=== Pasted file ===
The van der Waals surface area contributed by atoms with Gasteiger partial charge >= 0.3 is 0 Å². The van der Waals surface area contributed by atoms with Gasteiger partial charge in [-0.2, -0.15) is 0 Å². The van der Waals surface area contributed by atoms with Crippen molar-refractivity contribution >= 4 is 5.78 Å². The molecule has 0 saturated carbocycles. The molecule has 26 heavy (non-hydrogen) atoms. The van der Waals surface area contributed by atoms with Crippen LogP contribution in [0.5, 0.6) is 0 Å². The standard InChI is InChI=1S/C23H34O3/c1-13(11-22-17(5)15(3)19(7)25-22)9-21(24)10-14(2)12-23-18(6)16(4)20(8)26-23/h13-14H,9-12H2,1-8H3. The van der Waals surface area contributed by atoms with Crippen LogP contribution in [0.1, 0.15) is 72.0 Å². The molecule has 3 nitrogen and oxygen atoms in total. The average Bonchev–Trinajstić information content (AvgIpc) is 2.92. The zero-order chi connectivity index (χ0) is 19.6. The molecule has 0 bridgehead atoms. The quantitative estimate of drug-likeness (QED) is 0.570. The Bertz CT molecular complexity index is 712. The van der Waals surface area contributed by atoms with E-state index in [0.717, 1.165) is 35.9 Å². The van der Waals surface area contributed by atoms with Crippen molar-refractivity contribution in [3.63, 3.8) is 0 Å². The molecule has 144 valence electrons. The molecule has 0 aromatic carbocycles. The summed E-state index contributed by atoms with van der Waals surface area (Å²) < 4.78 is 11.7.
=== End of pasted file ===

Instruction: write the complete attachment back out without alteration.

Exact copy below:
The van der Waals surface area contributed by atoms with Gasteiger partial charge >= 0.3 is 0 Å². The van der Waals surface area contributed by atoms with Gasteiger partial charge in [-0.2, -0.15) is 0 Å². The van der Waals surface area contributed by atoms with Crippen molar-refractivity contribution >= 4 is 5.78 Å². The molecule has 0 saturated carbocycles. The molecule has 26 heavy (non-hydrogen) atoms. The van der Waals surface area contributed by atoms with Crippen LogP contribution in [0.5, 0.6) is 0 Å². The standard InChI is InChI=1S/C23H34O3/c1-13(11-22-17(5)15(3)19(7)25-22)9-21(24)10-14(2)12-23-18(6)16(4)20(8)26-23/h13-14H,9-12H2,1-8H3. The van der Waals surface area contributed by atoms with Crippen LogP contribution in [0.1, 0.15) is 72.0 Å². The molecule has 3 nitrogen and oxygen atoms in total. The average Bonchev–Trinajstić information content (AvgIpc) is 2.92. The zero-order chi connectivity index (χ0) is 19.6. The molecule has 0 bridgehead atoms. The quantitative estimate of drug-likeness (QED) is 0.570. The Bertz CT molecular complexity index is 712. The van der Waals surface area contributed by atoms with E-state index in [0.717, 1.165) is 35.9 Å². The van der Waals surface area contributed by atoms with Crippen molar-refractivity contribution in [3.63, 3.8) is 0 Å². The molecule has 144 valence electrons. The molecule has 0 aromatic carbocycles. The summed E-state index contributed by atoms with van der Waals surface area (Å²) < 4.78 is 11.7.